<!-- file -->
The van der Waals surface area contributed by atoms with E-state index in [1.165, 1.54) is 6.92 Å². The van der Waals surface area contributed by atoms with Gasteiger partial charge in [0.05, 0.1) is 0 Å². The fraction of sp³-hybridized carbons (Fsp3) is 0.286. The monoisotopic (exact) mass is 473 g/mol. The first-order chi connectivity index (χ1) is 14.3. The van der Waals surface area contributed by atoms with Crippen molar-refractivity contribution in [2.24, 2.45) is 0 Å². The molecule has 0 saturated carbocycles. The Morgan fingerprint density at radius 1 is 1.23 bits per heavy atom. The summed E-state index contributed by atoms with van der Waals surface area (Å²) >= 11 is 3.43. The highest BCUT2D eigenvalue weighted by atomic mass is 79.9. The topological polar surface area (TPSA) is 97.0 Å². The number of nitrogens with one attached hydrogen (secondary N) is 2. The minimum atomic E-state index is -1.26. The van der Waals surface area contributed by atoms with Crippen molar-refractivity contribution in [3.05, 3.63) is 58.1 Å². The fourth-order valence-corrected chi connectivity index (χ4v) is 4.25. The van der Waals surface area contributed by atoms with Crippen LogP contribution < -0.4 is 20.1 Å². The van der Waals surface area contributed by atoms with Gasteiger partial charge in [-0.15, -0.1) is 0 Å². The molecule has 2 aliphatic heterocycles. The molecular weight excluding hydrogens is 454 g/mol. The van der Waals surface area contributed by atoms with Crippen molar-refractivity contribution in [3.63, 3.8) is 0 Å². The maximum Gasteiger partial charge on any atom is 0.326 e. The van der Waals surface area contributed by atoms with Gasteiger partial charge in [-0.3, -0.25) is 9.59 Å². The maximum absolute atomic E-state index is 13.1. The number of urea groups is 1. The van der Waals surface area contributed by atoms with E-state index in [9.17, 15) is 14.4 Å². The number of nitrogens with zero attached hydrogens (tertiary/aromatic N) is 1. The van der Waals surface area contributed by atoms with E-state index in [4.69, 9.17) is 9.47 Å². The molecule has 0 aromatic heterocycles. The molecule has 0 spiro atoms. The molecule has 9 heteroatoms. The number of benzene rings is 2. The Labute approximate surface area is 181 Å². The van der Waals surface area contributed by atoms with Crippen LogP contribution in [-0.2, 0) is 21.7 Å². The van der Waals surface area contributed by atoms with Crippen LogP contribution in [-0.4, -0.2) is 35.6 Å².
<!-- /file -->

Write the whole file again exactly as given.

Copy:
The van der Waals surface area contributed by atoms with E-state index in [1.165, 1.54) is 6.92 Å². The van der Waals surface area contributed by atoms with Gasteiger partial charge in [0.05, 0.1) is 0 Å². The fraction of sp³-hybridized carbons (Fsp3) is 0.286. The monoisotopic (exact) mass is 473 g/mol. The first-order chi connectivity index (χ1) is 14.3. The van der Waals surface area contributed by atoms with Crippen molar-refractivity contribution in [2.24, 2.45) is 0 Å². The molecule has 0 saturated carbocycles. The Morgan fingerprint density at radius 1 is 1.23 bits per heavy atom. The summed E-state index contributed by atoms with van der Waals surface area (Å²) >= 11 is 3.43. The highest BCUT2D eigenvalue weighted by atomic mass is 79.9. The topological polar surface area (TPSA) is 97.0 Å². The number of nitrogens with one attached hydrogen (secondary N) is 2. The minimum atomic E-state index is -1.26. The van der Waals surface area contributed by atoms with Crippen molar-refractivity contribution in [3.05, 3.63) is 58.1 Å². The fourth-order valence-corrected chi connectivity index (χ4v) is 4.25. The van der Waals surface area contributed by atoms with Crippen LogP contribution < -0.4 is 20.1 Å². The van der Waals surface area contributed by atoms with Gasteiger partial charge in [-0.15, -0.1) is 0 Å². The molecule has 2 aliphatic heterocycles. The molecular weight excluding hydrogens is 454 g/mol. The van der Waals surface area contributed by atoms with Crippen molar-refractivity contribution in [3.63, 3.8) is 0 Å². The maximum Gasteiger partial charge on any atom is 0.326 e. The van der Waals surface area contributed by atoms with Gasteiger partial charge in [-0.3, -0.25) is 9.59 Å². The maximum absolute atomic E-state index is 13.1. The number of urea groups is 1. The van der Waals surface area contributed by atoms with E-state index in [9.17, 15) is 14.4 Å². The number of nitrogens with zero attached hydrogens (tertiary/aromatic N) is 1. The van der Waals surface area contributed by atoms with E-state index in [4.69, 9.17) is 9.47 Å². The molecule has 0 aromatic heterocycles. The molecule has 0 spiro atoms. The molecule has 9 heteroatoms. The number of benzene rings is 2. The Labute approximate surface area is 181 Å². The van der Waals surface area contributed by atoms with Crippen LogP contribution in [-0.2, 0) is 21.7 Å². The van der Waals surface area contributed by atoms with Crippen LogP contribution in [-0.4, -0.2) is 35.6 Å².